Through the 19th century, Bethlehem’s South Side transitioned from Moravian-owned farms to a dense enclave of European immigrants who worked in the city’s mills and factories. Then, in 1904, the Bethlehem Steel Corporation was incorporated. By World War II, the company—America’s second-largest steel producer—employed 31,000 and even featured its own police and fire departments. Bethlehem Steel, according to one historical account, had “its own hierarchy and its own societal rules.” The company’s massive, noisy operations—including its famous blast furnaces—“so dominated its landscape that it even gave the children of south Bethlehem, the working people’s side of town, their lullaby each night.”
The Depression era, however, didn’t spare Bethlehem. For perspective, in 1933, the city’s steel employment hit a low of 6,500. And so, on December 7th, 1937, the city’s civic leadership responded by launching a campaign to promote Bethlehem as “Christmas City, U.S.A.” That evening, a crowd of 400 packed into the Hotel Bethlehem—a commanding, ’20s-era, Beaux-Arts structure—to celebrate the city’s Christmas heritage. It was an appropriate venue. After all, 196 years before, the Moravian community had formally established Bethlehem where the hotel now stood. In the corner of the ballroom, upon flipping a switch, an electric “Star of Bethlehem” illuminated the sky in the nearby South Mountain.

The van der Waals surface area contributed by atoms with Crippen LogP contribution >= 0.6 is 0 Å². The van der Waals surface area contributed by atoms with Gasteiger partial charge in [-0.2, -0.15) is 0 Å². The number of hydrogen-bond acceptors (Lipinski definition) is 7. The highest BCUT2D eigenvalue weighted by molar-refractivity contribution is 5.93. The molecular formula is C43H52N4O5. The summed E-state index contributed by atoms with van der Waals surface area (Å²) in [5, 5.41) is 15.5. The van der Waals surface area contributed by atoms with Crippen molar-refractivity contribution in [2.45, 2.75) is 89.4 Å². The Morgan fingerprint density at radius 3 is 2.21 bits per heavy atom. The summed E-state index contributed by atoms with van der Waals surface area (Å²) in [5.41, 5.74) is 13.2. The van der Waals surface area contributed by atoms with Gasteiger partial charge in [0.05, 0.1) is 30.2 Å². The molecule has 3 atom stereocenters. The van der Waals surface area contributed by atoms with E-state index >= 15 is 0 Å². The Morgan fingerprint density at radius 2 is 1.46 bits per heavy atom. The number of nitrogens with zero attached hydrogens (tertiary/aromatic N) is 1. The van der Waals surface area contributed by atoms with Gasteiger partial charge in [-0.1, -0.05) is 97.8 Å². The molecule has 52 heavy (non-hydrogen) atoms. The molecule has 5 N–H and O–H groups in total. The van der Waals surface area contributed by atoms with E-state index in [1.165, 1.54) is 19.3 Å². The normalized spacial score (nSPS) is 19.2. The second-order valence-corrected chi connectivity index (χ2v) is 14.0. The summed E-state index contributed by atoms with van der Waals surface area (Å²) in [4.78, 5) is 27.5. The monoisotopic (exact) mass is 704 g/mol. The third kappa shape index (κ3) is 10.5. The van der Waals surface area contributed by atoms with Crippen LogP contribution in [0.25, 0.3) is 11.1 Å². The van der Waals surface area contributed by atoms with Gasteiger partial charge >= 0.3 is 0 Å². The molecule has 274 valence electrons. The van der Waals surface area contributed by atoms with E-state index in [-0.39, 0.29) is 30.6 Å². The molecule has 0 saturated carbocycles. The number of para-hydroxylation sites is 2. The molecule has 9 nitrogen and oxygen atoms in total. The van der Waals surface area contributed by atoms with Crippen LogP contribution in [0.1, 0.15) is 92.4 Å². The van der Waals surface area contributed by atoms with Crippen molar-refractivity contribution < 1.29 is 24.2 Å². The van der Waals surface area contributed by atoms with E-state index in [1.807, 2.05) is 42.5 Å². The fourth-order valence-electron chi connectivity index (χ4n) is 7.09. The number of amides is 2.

“It is unfortunate that we are experiencing a minor depression,” said one Bethlehem leader. “It is hoped that these decorations will encourage our businessmen.” This decision to “capitalize on heritage tourism represented an early attempt at diversification into other revenue sources . . . and served as a touchstone in efforts to unite the city’s North and South Sides,” wrote Chloe Taft in the Journal of Planning History.